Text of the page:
Peer Educators and Counsellors Club (PECC) hosts webinar on suicide awareness

By Sandra Joan

The Peer Educators and Counsellors Club (PECC) recently held an online webinar themed “Debunking Suicide". The event highlighted the issues surrounding depression and suicide, and featured panelists, including professionals in the field, who offered their insights on the topic.

With the suicide rate in Kenya having been on the rise lately, especially since the outbreak of COVID-19 pandemic, PECC found it necessary to have this two-day event and especially during the month of September in commemoration of Suicide Awareness & Prevention Week. Statistics have reported that between the months of March and June this year, over 500 people have committed suicide, a number said to be higher than what was reported in the entire year of 2020. A lot of young people, and in our case university students don’t know how to cope with stress which in turn leads to the development of depression and eventually leads to suicide.

Panelists at the event included Mr. Onyango Otieno (Founder – Afro Masculinity, Co-Founder – Fatuma’s Voice, Host & Producer – Afro Men Podcast, Certified Trauma Coach), Mr. Patrick Obel (Senior Counselor - USIU-Africa), and Lydia Winda (VCT Counselor & Club Patron). The moderators who doubled as the co-chairs of the event were Ms. Sandra Joan (Head of PR & Marketing –PECC) and Ms. Wandia King’ori (Vice Chairperson – PECC).

Speaking on mental wellness and masculinity in the African male context, Mr. Onyango Otieno noted that it was high time that society unlearned the unhealthy definitions of masculinity, and learn healthy communication, adding that it was important to encourage and celebrate the expression of emotions specially in boys from a young age.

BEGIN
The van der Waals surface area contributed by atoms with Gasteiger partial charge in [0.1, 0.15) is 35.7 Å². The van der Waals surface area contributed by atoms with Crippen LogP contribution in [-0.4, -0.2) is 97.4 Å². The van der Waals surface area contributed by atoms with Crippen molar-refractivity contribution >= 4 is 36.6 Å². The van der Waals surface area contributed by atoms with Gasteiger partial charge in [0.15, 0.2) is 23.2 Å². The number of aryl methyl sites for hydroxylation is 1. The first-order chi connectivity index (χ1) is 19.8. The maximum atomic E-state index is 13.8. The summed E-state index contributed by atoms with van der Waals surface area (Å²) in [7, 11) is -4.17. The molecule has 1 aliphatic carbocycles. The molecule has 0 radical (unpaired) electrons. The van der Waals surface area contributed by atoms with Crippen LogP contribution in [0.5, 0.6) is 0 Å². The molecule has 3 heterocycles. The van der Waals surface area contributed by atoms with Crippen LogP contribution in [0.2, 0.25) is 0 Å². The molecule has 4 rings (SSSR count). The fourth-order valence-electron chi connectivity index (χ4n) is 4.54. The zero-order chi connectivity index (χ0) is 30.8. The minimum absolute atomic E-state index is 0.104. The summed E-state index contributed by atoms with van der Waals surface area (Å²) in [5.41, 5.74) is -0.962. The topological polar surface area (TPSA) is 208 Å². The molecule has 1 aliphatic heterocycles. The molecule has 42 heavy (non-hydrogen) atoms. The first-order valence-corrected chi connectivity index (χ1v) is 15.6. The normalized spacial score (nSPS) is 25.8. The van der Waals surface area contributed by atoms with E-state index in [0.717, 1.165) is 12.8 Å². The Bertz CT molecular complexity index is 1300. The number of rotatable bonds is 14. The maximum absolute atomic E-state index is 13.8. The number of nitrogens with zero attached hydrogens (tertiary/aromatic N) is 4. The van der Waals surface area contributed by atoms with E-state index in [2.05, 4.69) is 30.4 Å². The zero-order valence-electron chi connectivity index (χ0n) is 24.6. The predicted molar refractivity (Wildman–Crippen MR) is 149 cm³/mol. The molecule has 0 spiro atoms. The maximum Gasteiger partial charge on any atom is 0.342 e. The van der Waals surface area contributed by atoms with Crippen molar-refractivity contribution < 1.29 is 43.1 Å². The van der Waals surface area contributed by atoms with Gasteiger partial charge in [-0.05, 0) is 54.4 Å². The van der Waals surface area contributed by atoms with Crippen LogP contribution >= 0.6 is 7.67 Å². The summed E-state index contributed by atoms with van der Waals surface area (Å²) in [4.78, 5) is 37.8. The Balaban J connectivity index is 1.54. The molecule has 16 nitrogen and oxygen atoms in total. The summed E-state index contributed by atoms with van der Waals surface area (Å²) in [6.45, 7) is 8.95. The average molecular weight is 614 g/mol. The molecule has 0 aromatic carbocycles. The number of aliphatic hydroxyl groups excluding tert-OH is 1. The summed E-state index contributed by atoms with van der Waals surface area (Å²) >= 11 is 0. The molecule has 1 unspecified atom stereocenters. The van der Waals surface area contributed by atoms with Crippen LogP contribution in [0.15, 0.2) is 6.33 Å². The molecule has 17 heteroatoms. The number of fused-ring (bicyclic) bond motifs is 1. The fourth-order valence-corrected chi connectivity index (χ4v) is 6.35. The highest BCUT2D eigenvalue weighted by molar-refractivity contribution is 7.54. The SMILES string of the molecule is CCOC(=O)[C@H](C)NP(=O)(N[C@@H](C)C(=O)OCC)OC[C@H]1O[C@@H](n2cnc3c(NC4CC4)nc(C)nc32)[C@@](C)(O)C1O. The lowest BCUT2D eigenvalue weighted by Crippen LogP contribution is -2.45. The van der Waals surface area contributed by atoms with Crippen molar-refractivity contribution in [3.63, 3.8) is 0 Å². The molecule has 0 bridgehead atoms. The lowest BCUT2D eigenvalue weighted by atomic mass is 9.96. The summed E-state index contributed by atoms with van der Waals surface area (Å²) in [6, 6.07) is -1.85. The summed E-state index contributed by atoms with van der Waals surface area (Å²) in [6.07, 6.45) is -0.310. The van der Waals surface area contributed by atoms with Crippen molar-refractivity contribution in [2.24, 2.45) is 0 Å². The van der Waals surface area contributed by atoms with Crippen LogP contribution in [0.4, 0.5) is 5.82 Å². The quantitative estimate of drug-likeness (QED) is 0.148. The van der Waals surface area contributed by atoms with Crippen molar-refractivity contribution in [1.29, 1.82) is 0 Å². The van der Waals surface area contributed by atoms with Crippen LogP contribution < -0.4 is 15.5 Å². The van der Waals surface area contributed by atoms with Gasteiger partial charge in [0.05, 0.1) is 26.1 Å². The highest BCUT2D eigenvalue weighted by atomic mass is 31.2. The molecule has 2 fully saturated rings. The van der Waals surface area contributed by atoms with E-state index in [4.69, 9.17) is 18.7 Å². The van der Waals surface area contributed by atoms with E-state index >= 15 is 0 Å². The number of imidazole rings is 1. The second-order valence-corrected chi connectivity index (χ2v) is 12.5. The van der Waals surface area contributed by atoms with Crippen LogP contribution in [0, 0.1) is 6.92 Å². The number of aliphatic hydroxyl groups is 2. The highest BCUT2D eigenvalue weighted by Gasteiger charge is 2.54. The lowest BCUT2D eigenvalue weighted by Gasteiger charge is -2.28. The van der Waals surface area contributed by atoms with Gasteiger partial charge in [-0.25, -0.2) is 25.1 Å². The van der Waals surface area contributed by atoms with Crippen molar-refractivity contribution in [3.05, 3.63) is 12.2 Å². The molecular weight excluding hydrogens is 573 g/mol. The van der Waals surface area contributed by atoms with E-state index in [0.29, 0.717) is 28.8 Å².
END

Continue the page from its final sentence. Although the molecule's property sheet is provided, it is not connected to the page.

The event also featured a panel session led by the University’s Counselling Office. Ms. Lydia Winda and Mr. Patrick Obel defined what suicide and depression were, and laid out the risk factors for the former while helping us break the stigma surrounding them. They educated the attendants on what the appropriate language use is when talking about a person with suicidal ideations or who has attempted to take their own life before. Ms. Noel Lusega (Senior Counselor at USIU-Africa) and Lucy Kung’u (Head Counselor at USIU- Africa) took the audience through the psychology behind suicide and answered questions from the attendants regarding how to be there for a loved one going through the same or for their family members after they have laid a loved one to rest.

The session ended with a testimonial session from a student, Ms. Joyce Wanjiku who spoke about her experience living with bipolar disorder and depression and helped humanize the person behind the suicidal attempts and verbalize what it feels like to actually have suicidal ideations.